Why Do Landlords Not Allow Pets? Landlords vs Pets and Tenants

  • By: Peter Parker
  • Time to read: 5 min.
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Renting a home and making it your own is a tough task as landlords have a long list of do’s and don’ts for their tenants. One of the big no-no for tenants is having pets. Most landlords are not comfortable with having pets on their premises. 

Pets and landlords

According to a survey by SpareRoom, 69% of the landlords objected to their tenants having pets. There are many reasons why landlords do not allow pets. A few of them are 

  • Issues of pet smelling and odor
  • Worry about pets damaging the property
  • Trouble to neighbors and visitors if the pet is not properly trained
  • Inconvenience to the neighbors such as noise pollution and cleanliness issues
  • Worries about the suitability of the property for pets

Most landlords have a strict No-pet policy to discourage tenants from bringing home pets. However, it is important to note that the No-pet policy does not apply to tenants with a medical need for animals. 

Though there are some problems, there are many advantages of letting out to pet owners. The pros of renting to pet owners are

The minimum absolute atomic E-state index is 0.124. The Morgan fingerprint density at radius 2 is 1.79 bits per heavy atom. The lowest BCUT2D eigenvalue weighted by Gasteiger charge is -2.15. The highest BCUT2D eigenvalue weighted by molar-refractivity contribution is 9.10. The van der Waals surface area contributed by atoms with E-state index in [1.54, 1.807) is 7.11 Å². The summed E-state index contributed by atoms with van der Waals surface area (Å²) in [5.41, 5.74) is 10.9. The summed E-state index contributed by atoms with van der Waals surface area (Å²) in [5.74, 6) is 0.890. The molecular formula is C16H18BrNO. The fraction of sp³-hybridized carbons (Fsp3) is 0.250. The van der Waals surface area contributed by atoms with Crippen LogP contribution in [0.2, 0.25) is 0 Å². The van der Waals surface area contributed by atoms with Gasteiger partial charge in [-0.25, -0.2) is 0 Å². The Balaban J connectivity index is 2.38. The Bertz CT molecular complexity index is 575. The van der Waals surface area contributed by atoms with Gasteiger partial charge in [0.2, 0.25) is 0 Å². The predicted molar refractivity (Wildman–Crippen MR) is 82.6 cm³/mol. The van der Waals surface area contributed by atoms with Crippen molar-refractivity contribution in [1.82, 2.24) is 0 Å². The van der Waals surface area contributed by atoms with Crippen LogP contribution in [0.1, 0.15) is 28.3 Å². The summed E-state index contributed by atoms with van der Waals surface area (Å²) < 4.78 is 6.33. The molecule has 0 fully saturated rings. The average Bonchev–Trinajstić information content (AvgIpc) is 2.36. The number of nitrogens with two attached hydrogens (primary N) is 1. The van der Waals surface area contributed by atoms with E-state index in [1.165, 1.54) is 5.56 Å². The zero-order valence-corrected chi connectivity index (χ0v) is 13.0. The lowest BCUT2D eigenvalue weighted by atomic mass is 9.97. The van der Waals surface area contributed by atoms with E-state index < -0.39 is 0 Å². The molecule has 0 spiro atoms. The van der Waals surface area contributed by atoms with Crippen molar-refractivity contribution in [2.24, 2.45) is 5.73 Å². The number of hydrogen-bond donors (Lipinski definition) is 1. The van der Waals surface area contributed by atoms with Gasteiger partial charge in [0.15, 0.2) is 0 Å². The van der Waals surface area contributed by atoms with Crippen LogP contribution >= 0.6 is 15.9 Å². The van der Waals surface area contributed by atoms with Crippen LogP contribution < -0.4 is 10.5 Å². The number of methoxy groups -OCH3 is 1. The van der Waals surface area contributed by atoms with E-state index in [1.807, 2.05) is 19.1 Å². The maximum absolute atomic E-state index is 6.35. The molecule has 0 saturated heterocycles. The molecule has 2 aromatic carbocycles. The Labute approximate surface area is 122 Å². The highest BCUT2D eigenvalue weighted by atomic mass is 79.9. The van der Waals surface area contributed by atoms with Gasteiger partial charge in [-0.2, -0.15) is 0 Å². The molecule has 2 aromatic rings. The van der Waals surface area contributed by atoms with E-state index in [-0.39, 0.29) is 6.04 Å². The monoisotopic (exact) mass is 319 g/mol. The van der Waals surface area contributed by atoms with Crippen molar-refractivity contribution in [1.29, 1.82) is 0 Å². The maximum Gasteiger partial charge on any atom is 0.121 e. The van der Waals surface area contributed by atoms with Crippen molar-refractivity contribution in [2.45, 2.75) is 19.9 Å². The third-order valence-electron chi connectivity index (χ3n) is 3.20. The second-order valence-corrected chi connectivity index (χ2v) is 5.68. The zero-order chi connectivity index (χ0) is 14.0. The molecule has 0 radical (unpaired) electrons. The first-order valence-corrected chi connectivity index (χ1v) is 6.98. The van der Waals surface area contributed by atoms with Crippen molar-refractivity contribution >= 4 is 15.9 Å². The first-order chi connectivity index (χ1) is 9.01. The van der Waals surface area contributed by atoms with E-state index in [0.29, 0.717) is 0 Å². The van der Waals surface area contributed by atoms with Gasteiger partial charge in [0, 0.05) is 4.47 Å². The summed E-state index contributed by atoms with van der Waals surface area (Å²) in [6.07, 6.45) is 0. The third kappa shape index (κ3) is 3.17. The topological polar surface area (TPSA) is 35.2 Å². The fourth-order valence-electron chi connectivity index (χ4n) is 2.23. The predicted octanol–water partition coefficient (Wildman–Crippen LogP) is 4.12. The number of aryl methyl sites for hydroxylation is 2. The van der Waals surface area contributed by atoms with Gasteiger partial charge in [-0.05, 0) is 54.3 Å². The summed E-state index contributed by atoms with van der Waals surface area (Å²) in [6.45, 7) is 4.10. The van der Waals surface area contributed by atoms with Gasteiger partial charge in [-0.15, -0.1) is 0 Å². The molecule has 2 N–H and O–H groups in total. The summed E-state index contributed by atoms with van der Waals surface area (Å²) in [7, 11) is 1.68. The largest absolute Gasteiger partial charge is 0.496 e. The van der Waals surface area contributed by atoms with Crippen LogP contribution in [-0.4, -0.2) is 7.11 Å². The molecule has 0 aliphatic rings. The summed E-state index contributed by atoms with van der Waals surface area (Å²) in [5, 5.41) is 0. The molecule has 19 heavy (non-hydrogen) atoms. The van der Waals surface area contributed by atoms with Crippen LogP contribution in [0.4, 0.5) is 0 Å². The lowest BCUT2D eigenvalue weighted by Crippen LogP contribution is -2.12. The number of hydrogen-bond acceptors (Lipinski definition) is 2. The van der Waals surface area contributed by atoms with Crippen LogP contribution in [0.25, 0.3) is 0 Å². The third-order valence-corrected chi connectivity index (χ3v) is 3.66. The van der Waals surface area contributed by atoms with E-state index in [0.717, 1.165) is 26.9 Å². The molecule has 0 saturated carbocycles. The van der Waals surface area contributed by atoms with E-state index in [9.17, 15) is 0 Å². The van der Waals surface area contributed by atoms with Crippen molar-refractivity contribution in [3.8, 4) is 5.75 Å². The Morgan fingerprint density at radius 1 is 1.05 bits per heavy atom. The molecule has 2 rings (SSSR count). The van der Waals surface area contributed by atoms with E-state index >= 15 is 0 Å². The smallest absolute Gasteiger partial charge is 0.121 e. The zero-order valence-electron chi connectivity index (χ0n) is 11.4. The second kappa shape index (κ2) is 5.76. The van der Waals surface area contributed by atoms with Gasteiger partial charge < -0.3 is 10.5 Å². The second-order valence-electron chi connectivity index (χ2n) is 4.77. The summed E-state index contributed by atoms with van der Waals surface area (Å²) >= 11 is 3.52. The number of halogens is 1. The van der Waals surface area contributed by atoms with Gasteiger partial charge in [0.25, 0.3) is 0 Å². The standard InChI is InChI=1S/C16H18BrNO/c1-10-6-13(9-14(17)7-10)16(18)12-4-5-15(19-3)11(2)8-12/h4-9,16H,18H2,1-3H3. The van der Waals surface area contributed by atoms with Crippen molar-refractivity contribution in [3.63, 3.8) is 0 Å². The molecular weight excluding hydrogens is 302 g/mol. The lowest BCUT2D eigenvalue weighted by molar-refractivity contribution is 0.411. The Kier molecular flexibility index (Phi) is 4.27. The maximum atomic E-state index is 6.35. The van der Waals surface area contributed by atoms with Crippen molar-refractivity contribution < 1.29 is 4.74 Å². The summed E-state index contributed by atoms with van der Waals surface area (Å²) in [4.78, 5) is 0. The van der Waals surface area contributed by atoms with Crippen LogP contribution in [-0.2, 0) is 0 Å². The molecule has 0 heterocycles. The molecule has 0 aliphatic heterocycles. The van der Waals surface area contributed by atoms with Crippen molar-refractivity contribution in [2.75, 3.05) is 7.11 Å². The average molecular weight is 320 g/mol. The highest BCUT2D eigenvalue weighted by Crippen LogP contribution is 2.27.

• Large base of prospective tenants
  • Pet owners are willing to pay higher rents
  • As it is harder to find pet-friendly accommodations, pet parents prefer to stay for longer tenures
  • Responsible pet owners also make good tenants 
  • There are no issues of hidden pets and angry neighbors

Pets and tenants

There are many emotional and physical health benefits of having pets. Most people need pets to support their mental health.

Emotional support animals provide affection and companionship to people suffering from mental health issues. Service animals are specially trained to aid people with disabilities to carry on their daily activities. 

According to a recent survey, more than 72% of renters have pets and are looking for pet-friendly properties. Pet parents are ready to pay extra rent to be able to live with their babies.